What Does Hatching Blastocyst Mean?
A hatching blastocyst is a developing embryo (at around five days after fertilization) that is hatching out of its protective coating, known as the zona pellucida.
A hatching blastocyst may also be known as a hatched blastocyst or a zona-free blastocyst when the process of hatching is complete.
FertilitySmarts Explains Hatching Blastocyst
There is a protective covering around an egg called the zona pellucida. This coating plays a role in fertilization, helps to contain cells in very early development, and allows a fertilized egg to successfully migrate through the fallopian tubes and into the uterus.
As the fertilized egg divides and develops, it may become a blastocyst. One of the distinct features of a blastocyst is its fluid-filled cavity. This fluid plays a critical roll in helping the blastocyst the "hatch" from this protective coating through a series of expansion and contractions.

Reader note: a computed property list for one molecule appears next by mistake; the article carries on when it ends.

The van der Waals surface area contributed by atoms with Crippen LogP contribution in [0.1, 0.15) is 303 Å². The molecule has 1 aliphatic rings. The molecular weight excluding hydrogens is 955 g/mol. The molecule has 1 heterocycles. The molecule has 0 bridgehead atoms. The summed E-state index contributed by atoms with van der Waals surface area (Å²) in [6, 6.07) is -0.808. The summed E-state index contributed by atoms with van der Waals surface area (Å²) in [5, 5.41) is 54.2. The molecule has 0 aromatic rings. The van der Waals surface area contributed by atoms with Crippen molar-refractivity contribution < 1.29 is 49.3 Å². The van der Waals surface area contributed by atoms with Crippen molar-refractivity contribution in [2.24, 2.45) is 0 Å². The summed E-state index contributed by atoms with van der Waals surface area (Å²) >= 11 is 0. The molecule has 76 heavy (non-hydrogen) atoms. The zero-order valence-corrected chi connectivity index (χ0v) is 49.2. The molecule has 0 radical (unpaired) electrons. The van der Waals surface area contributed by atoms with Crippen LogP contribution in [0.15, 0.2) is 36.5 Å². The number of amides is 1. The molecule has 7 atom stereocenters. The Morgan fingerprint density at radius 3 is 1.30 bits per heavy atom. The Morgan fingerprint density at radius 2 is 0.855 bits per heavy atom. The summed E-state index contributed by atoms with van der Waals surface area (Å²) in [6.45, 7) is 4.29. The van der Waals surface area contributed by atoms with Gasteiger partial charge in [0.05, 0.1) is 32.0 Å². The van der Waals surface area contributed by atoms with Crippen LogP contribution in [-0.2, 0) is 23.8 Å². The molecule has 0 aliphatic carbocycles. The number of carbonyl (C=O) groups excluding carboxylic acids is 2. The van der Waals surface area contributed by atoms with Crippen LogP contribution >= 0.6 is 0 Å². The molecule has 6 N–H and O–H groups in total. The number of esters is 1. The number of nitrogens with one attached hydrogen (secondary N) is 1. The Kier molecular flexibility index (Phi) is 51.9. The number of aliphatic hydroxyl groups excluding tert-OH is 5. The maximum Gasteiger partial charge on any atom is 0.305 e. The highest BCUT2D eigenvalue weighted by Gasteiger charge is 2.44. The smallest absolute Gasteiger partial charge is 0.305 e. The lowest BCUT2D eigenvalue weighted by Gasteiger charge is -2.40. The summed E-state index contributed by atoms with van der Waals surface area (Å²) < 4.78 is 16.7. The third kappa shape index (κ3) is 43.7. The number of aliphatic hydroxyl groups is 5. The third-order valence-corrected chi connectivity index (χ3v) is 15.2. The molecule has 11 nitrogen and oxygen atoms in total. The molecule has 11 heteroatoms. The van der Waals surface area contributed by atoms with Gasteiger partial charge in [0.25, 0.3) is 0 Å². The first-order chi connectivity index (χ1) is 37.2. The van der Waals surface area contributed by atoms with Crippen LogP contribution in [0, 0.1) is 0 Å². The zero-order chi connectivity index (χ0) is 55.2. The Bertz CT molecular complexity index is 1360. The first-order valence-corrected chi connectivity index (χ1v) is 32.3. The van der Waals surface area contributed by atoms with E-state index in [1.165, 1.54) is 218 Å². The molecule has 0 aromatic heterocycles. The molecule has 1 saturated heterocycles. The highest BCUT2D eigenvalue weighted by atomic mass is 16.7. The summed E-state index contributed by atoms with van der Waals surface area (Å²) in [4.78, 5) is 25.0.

The removal of the zona pellucida is a critical step that is necessary in order for the blastocyst to communicate and have cell-to-cell interaction with the uterine lining and eventually implant.
A small study found that during in vitro fertilization (IVF), transferring spontaneously hatching or hatched blastocysts resulted in higher implantation and pregnancy rates than when using expanded blastocysts that had not yet hatched.
A procedure called assisted hatching may be an option during IVF treatment to help the blastocyst hatch from the protective shell.